Measuring the Intensity of Sound - Decibels Explained

By: Mark Rustad

The intensity of sound is measured in a unit called the decibel (dB), which describes the relative intensity of a sound based on an algorithmic decibel scale containing values ranging from 0 to 194. Achieving a reduction in decibel levels is a common goal of soundproofing projects, though obtaining an exact measure of the pre-treatment decibel level incurs added cost and is often unnecessary.

Although a zero value on the decibel scale represents the weakest sound audible to humans and sound intensity increases in correspondence with numeric values, the relationship among the values on the decibel scale is not linear but algorithmic. Therefore, the simple assumption that a sound with a 50 dB level is twice as intense as a sound with a 25 dB level would be incorrect. Rather, in a perfect world, each three decibel increment affects a 50% change in sound pressure levels. Thus, a 3 dB drop reduces sound exposure by 50%, while a 6 dB drop reduces exposure by 75%. Though reducing the decibel level produced by a sound source from 80 to 77 may not seem like a major change, it would actually represent a 50% reduction in audible sound.

The intensity of a sound reaching a person's ear depends not only on the intensity of the sound produced, but also on the person's distance from the source of the sound. If you were standing one foot away from a loud machine, for instance, you would experience higher decibel level than if you were ten feet away, even though the intensity of the sound produced remains unchanged. This is so because the intensity of sound decreases as sound waves spread out over time and distance, a behavior demonstrated by the Inverse Square Law. The Inverse Square Law is a calculable equation proving that each time the distance between the source of a sound and its recipient doubles, the recipient will experience a 6 dB drop in sound intensity, assuming that no surfaces are present to create reflections that in real world situations would alter these results. Due to the weakening intensity of sound waves with distance, soundproofing and sound reduction treatments in large rooms tend to be more effective than equivalent treatments in smaller areas.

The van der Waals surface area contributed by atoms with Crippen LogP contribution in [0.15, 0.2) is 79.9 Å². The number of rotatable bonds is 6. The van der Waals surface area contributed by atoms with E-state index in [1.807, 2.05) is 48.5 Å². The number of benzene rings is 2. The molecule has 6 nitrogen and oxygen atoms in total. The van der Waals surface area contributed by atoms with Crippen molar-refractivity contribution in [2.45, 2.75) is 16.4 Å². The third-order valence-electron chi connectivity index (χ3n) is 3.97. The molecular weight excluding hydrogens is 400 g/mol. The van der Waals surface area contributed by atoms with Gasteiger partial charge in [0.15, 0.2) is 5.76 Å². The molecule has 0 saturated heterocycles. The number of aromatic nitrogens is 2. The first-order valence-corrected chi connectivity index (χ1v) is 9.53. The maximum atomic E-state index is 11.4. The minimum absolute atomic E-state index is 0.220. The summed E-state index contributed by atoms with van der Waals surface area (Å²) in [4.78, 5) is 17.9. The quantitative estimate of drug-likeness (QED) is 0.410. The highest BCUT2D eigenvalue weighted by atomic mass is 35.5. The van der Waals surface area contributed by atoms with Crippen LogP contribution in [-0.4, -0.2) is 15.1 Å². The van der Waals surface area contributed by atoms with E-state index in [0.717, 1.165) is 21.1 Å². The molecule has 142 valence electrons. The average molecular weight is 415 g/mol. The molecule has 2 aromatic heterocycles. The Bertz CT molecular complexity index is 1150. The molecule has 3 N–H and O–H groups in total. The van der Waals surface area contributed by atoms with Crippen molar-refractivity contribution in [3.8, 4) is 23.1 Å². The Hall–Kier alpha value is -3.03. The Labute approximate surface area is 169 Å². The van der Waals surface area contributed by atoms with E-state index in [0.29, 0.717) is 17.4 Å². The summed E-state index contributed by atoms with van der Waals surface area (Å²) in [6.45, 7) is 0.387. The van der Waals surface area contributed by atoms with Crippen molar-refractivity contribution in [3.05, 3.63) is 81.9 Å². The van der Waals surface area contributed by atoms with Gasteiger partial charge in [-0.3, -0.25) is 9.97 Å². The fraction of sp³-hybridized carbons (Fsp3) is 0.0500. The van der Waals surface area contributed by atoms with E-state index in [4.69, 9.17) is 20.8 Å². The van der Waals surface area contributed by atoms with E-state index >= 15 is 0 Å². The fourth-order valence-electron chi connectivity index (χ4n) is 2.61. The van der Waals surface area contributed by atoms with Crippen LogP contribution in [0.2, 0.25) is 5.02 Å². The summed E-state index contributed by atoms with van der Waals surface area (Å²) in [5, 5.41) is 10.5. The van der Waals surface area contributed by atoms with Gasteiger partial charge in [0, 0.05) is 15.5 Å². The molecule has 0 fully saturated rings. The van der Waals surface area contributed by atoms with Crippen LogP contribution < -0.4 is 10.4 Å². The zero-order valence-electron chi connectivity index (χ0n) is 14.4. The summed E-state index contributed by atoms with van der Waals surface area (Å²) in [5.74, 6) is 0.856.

Exposure to high noise levels for extended periods of time can be damaging to the human ear. For this reason, the Occupational Safety & Health Administration standardizes the maximum sound exposure to which employees may be exposed without protection based on the number of hours that they are exposed to the sound source. In effort to keep workplaces free from hazards that can cause employee harm, OSHA requires hearing protection measures to be taken in work environments with decibel levels of 90 and above, with the duration of exposure determining the decibel level at which the standard applies.

To view examples of the decibel levels produced by common commercial, industrial and residential sound sources, view our http://www.esoundproof.com/Screens/Basics/Academy/Sound%20Measurement/Decibels/dBChart.aspx"">Decibel Level Comparison Chart.

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